We tend to think of global migration and the problem of which legal rights people enjoy as they cross borders as modern phenomena. They are not. The question of emigrant rights was one of the foundational issues in what can be called the constitution of the English empire at the beginning of transatlantic colonization in the seventeenth century. This essay analyzes one strand of this constitutionalism, a strand captured by the resonant term, ‘the liberties and privileges of Englishmen’. Almost every colonial grant – whether corporate charter, royal charter, or proprietary grant – for roughly two dozen imagined, projected, failed, and realized overseas ventures contained a clause stating that the emigrants would enjoy the liberties, privileges and immunities of English subjects. The clause was not invented for transatlantic colonization. Instead, it had medieval roots. Accordingly, royal drafters, colonial grantees, and settlers penned and read these guarantees against the background of traditional interpretations about what they meant.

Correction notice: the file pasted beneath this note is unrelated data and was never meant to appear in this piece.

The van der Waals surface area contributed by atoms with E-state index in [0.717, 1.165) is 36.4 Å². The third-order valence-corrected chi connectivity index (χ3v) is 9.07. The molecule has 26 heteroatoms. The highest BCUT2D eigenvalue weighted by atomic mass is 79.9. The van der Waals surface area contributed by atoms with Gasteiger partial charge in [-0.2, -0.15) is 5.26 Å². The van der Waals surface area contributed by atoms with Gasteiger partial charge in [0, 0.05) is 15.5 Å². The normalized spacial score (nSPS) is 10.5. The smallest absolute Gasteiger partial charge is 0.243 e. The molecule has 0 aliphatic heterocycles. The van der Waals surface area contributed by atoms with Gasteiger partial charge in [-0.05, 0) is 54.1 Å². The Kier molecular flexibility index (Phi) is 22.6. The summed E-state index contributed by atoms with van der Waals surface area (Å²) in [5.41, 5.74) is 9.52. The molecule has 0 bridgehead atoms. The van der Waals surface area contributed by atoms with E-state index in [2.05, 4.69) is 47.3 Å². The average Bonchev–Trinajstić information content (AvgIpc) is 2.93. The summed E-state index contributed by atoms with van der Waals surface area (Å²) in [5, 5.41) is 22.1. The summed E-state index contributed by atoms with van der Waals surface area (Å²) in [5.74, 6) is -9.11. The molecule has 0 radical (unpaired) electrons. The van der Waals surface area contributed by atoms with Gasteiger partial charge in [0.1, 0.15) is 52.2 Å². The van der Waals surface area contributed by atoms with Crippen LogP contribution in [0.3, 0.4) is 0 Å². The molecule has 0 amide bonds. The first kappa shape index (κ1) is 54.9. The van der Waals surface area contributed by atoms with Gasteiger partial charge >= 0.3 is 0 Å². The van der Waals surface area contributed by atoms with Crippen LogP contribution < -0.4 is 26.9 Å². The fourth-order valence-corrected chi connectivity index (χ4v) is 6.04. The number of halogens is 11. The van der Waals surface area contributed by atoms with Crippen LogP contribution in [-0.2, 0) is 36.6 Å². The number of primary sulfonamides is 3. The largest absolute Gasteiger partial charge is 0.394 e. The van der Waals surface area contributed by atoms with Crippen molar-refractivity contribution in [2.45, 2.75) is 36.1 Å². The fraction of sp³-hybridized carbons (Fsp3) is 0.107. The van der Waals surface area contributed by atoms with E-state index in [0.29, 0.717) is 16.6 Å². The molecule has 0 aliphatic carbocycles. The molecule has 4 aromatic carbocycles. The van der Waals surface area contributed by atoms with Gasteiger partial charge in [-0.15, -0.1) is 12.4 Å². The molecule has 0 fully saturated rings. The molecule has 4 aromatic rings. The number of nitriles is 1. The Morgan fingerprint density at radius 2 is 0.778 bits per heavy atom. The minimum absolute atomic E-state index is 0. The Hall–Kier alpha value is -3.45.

Soon, however, the language of English liberties and privileges escaped the founding documents, and contests over these keywords permeated legal debates on the meaning and effects of colonization. Just as the formula of English liberties and privileges became a cornerstone of England’s constitutional monarchy, it also became a foundation of the imperial constitution. As English people brought the formula west, they gave it new meanings, and then they returned with it to England and created entirely new problems.
This is from Daniel J. Hulsebosch, a historian at NYU’s Law School. Here is a link.